There’s something incredibly satisfying about smugly sitting down, clicking through to your Outlook settings, and switching on your out-of-office autoresponder. First, you get to decide on dates. Let’s see. Should you include the weekends as part of your out-of-office date range, signaling just how many vacation days you’ve earned through all your hard work? Or should you exclude designated national holidays and weekends to signal you’re a truly committed employee, loyal to the company cause while others are taking a breather?

Regardless, the real fun comes when crafting your actual subject line and message body. And for those of you who simply accept the default suggested out-of-office response or copy & paste someone else’s, don’t tell me it hasn’t at least crossed your mind to get a little more, shall we say, creative with it.

First, A Few Out-Of-Office Response Principles

Just as any piece of communication says something about your personal brand, so can your out-of-office message when you’re on a holiday vacation, taking a much-needed break from your work, your office, and yes, your colleagues. Especially your colleagues.

While you can never go wrong with the standard out-of-office reply, sometimes during the festive holiday season, people may be a bit more accepting of more light-hearted, unconventional approaches to letting others know they shouldn’t expect to hear back from you anytime soon.

Before we start, let’s just get grounded in the five characteristics of any effective out-of-office message, which should:

  1. Outline essential details: dates you’re away, including alternative contacts, and how often you’ll be checking your emails.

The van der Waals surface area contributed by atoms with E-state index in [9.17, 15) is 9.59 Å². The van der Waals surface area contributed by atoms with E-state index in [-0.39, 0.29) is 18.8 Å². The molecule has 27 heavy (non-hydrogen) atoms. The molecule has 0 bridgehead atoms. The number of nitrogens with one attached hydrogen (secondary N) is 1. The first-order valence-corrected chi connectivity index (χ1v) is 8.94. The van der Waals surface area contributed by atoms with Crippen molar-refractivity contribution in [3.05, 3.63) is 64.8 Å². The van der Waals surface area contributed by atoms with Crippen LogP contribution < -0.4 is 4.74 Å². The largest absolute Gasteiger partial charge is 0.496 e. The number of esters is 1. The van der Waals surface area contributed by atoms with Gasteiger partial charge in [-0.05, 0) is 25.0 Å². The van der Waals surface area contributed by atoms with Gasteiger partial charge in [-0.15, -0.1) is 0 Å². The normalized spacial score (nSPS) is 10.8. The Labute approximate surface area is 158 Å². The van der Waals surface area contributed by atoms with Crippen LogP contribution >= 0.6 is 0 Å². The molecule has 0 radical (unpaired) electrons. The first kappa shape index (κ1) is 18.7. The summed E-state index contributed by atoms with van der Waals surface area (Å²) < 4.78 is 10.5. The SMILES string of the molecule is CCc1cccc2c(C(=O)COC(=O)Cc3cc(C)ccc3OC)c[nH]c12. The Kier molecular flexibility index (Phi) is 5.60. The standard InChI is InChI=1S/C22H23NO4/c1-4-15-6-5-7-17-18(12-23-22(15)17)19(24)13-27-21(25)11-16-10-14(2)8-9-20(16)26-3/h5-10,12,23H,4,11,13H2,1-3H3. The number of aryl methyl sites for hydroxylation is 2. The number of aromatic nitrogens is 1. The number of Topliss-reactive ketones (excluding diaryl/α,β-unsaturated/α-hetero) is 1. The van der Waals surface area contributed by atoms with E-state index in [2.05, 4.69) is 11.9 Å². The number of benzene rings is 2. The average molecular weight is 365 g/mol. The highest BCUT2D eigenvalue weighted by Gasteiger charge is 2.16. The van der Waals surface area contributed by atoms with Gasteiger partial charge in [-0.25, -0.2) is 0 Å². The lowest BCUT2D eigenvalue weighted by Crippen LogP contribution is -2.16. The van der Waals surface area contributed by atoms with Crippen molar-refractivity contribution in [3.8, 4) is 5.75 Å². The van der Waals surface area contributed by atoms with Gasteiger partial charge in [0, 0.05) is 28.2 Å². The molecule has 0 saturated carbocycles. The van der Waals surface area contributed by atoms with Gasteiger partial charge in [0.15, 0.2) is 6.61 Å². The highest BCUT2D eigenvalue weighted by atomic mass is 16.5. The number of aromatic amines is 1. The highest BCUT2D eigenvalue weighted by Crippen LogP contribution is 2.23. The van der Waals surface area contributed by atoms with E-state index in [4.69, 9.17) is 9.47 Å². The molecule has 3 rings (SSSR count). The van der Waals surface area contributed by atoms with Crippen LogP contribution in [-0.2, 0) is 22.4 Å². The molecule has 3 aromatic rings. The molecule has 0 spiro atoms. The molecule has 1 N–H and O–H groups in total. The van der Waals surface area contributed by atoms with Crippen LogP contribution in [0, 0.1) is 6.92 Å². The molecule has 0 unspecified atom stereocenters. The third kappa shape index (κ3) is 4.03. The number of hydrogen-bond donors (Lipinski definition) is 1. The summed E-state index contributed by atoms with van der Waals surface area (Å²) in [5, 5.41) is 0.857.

2. Be professional: while adding some personality, creativity, and even humor into your out-of-office message is generally okay, just remember this response will be seen by someone writing to your work email.
  3. Address any caveats: as much as we all like to check out completely, sometimes the timing of your vacation coincides with an urgent project or client matter, in which case you should clearly outline what you plan to do while you’re away in case any high-priority matters arise.
  4. Indicate your email intentions: Indicate whether you’re absolutely not checking email under any circumstance while you’re away or will check email periodically. Some simply do not have the luxury or desire to completely switch off during holidays while others do, so you should make it clear where you fall on this spectrum.
  5. Be concise: make sure your out-of-office gets right to the point, including just enough information to cover what’s important. No more, no less.

With all this in mind, let’s go through six potential approaches ranging from conventional (and safe) to unconventional (and risky).

1. Standard Protocol

This approach probably requires no explanation because most of us typically see this version of an out-of-office response. The message simply states the person isn’t there, the date they’ll be back, and who to contact for anything urgent. Example:

Subject: [Name]’s out of the office

Thanks for your email. I’m on vacation from [month day] to [month day]. Please contact [unlucky person covering my work on top of their full workload while I’m away] for any urgent matters. Otherwise, I’ll get back to you when I return. Thanks.

If in doubt, just follow this approach. You really can’t go wrong. If you feel like pushing the envelope a bit, pasting in a cute GIF after your signature can add a touch of personality without seeming unprofessional. Just choose wisely.

2. Tiering Contacts